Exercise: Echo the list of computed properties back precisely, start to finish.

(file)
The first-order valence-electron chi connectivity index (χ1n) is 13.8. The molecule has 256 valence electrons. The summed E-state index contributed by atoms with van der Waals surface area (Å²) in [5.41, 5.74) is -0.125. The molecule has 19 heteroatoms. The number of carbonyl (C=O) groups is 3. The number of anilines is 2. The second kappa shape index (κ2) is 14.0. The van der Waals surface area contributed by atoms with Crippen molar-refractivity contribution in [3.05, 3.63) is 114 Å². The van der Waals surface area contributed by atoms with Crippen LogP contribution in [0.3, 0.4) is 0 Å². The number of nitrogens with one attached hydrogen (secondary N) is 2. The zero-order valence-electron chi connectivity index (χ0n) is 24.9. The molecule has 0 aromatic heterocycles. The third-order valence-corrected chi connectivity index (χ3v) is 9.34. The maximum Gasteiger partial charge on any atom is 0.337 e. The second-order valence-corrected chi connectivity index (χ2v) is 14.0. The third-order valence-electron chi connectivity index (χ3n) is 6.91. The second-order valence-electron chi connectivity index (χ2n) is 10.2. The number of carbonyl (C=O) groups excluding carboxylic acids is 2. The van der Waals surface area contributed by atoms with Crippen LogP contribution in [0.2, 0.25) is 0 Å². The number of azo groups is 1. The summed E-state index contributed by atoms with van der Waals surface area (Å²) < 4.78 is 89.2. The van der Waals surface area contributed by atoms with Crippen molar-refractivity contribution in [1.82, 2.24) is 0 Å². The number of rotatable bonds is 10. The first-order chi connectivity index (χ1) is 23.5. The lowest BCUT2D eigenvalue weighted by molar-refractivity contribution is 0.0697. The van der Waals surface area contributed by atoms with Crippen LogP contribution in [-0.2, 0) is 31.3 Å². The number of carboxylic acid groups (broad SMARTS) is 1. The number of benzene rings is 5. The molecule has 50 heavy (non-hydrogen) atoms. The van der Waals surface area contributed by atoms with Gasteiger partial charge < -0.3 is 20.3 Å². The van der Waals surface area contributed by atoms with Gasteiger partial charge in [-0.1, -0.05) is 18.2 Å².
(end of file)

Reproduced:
The first-order valence-electron chi connectivity index (χ1n) is 13.8. The molecule has 256 valence electrons. The summed E-state index contributed by atoms with van der Waals surface area (Å²) in [5.41, 5.74) is -0.125. The molecule has 19 heteroatoms. The number of carbonyl (C=O) groups is 3. The number of anilines is 2. The second kappa shape index (κ2) is 14.0. The van der Waals surface area contributed by atoms with Crippen molar-refractivity contribution in [3.05, 3.63) is 114 Å². The van der Waals surface area contributed by atoms with Crippen LogP contribution in [0.3, 0.4) is 0 Å². The number of nitrogens with one attached hydrogen (secondary N) is 2. The zero-order valence-electron chi connectivity index (χ0n) is 24.9. The molecule has 0 aromatic heterocycles. The third-order valence-corrected chi connectivity index (χ3v) is 9.34. The maximum Gasteiger partial charge on any atom is 0.337 e. The second-order valence-corrected chi connectivity index (χ2v) is 14.0. The third-order valence-electron chi connectivity index (χ3n) is 6.91. The second-order valence-electron chi connectivity index (χ2n) is 10.2. The number of carbonyl (C=O) groups excluding carboxylic acids is 2. The van der Waals surface area contributed by atoms with Crippen LogP contribution in [0.2, 0.25) is 0 Å². The number of azo groups is 1. The summed E-state index contributed by atoms with van der Waals surface area (Å²) < 4.78 is 89.2. The van der Waals surface area contributed by atoms with Crippen molar-refractivity contribution in [1.82, 2.24) is 0 Å². The number of rotatable bonds is 10. The first-order chi connectivity index (χ1) is 23.5. The lowest BCUT2D eigenvalue weighted by molar-refractivity contribution is 0.0697. The van der Waals surface area contributed by atoms with Crippen LogP contribution in [-0.2, 0) is 31.3 Å². The number of carboxylic acid groups (broad SMARTS) is 1. The number of benzene rings is 5. The molecule has 50 heavy (non-hydrogen) atoms. The van der Waals surface area contributed by atoms with Gasteiger partial charge < -0.3 is 20.3 Å². The van der Waals surface area contributed by atoms with Gasteiger partial charge in [-0.1, -0.05) is 18.2 Å².